UPDATE: Burnaby Parents Voice calls for halt to Lady Gaga Pink Shirt Day video project

Burnaby Parents' Voice wants Premier Christy Clark and Education Minister George Abbott to stop teachers from posting a video on You Tube of students dancing to a song by Lady Gaga.

The project, dubbed the Pink Project, involved students from Metro Vancouver and New York dancing to Born This Way as a message of acceptance to mark the anti-bullying Pink Shirt Day on Feb. 29.

Parents' Voice, which opposed the introduction of Burnaby school district's anti-homophobic bullying policy last spring, said in a press release that it "questioned the legality and the educational purpose of posting students' images on the Internet, as well as the appropriateness of Lady Gaga as a learning resource in public schools."

The group also criticized Lady Gaga's use of sexual images in her own video of the song, and the song's lyrics.

“Will this project reduce bullying? Not likely," said Gordon World of Burnaby Parents’ Voice in the release. "They claim this sends a 'positive social message' of acceptance of self and others. Not for overweight kids, anorexic kids, or those who don’t dance well. Not those who resist their school’s promotion of Lady Gaga’s ‘sex sells’ worldview.”

Participating schools included Burnaby's Alpha secondary and Confederation Park Education Through the Arts School.

Bonnie Ishii, music and dance teacher at Confederation Park, said parents of participating grades 3 to 7 students all signed off on the project.

"The parents were very informed."

The students were not shown Lady Gaga's video, Ishii said, but notices were sent home explaining the project, providing lyrics to the song and seeking parental permission for students to be shot on video and the resulting project posted on You Tube.

She said about four parents were not comfortable with their kids being on You Tube, so in those cases the children participated in the entire process except for the video shoot itself.

All the participating schools used common choreography for the chorus but each school was free to do its own choreography for the rest of the song. The fact they used a popular song made the project more engaging for the kids, Ishii said.

The project also created an opportunity for the Confederation Park students to learn, write and reflect on how dance can be used as a means of expression or to relay a message.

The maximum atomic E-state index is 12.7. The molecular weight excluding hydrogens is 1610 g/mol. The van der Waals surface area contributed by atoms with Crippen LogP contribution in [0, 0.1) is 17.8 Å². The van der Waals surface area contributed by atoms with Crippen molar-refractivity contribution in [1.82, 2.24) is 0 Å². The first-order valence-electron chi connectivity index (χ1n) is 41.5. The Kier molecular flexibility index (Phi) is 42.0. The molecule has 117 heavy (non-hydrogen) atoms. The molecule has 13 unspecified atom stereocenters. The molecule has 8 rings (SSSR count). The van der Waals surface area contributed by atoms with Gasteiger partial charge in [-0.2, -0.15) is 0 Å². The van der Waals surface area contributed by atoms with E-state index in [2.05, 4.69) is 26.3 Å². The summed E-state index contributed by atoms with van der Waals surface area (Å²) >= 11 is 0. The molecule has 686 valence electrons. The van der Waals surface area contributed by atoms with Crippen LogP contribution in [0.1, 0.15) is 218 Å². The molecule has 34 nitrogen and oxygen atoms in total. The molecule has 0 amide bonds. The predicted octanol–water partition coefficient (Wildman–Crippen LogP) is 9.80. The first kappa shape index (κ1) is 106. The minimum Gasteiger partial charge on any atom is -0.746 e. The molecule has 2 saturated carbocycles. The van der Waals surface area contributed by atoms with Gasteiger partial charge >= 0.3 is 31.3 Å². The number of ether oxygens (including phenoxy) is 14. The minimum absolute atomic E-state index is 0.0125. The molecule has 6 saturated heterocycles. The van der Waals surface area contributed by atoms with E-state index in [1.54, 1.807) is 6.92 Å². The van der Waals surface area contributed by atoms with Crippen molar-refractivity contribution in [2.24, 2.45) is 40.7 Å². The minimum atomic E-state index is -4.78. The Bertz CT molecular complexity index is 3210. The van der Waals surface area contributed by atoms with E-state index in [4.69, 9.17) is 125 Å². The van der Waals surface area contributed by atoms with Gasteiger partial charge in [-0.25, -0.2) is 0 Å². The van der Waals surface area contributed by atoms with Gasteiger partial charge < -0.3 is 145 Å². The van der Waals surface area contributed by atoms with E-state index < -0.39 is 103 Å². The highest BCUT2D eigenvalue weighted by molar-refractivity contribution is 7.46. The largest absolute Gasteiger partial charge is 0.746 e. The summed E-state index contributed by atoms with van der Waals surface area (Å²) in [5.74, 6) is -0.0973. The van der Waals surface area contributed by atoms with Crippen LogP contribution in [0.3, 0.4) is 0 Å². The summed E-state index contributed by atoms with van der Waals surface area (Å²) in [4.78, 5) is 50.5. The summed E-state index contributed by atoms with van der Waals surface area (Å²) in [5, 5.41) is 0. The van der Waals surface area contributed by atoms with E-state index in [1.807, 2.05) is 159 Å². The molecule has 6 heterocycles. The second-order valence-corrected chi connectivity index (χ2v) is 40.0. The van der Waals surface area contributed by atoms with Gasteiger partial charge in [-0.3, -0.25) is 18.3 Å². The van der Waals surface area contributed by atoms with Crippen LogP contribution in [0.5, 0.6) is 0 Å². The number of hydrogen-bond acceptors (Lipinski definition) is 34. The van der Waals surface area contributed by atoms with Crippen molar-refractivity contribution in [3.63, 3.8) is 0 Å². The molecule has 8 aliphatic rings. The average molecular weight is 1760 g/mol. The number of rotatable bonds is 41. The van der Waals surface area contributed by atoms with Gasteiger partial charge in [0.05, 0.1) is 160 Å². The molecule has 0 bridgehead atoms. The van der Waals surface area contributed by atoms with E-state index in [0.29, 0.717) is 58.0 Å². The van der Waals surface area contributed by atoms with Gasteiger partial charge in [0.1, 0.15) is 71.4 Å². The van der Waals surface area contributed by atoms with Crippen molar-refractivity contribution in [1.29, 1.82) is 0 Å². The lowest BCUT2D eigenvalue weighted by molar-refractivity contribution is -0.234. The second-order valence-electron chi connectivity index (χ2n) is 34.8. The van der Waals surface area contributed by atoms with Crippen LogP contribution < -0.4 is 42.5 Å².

The students "are thrilled, they can hardly wait to see themselves," she said of the project being posted to You Tube, which happened Tuesday.

The project's co-creator, Darren Mitzel, principal of MacCorkindale elementary in Vancouver, said the idea stemmed from a flash mob dance Vancouver students did last year at Oakridge mall around the same anti-bullying theme.

One of the goals was to use social media in a positive way and to foster acceptance, not just of different sexual orientations but of any differences, from race to special needs.

This year, they decided to involve more students and the Vancouver organizers were even contacted by students in New York who had seen last year's flash mob dance on You Tube and wanted to participate.

All the students, apart from those in New York, wore pink shirts that read "Acceptance — Born This Way."

A total of 11 schools participated in the end after a few dropped out because they didn't like the song. "We had really made it clear these were the words, this is the song so people could really make a solid choice on whether or not they wanted to partake or not."

Mitzel believes some of the lyrics, such as use of the words "gay, lesbian or Asian," parents might have found "it wasn't for them."

But the lyrics also reflected the message they wanted to spread: "We are who we are ... This is the way we are, so you can't really criticize us for that."

As for the Parents' Voice complaint, Mitzel said everyone's entitled to their opinion about the project.

"Everyone has their own opinion and some people choose to voice them in their own way."\@WandaChow

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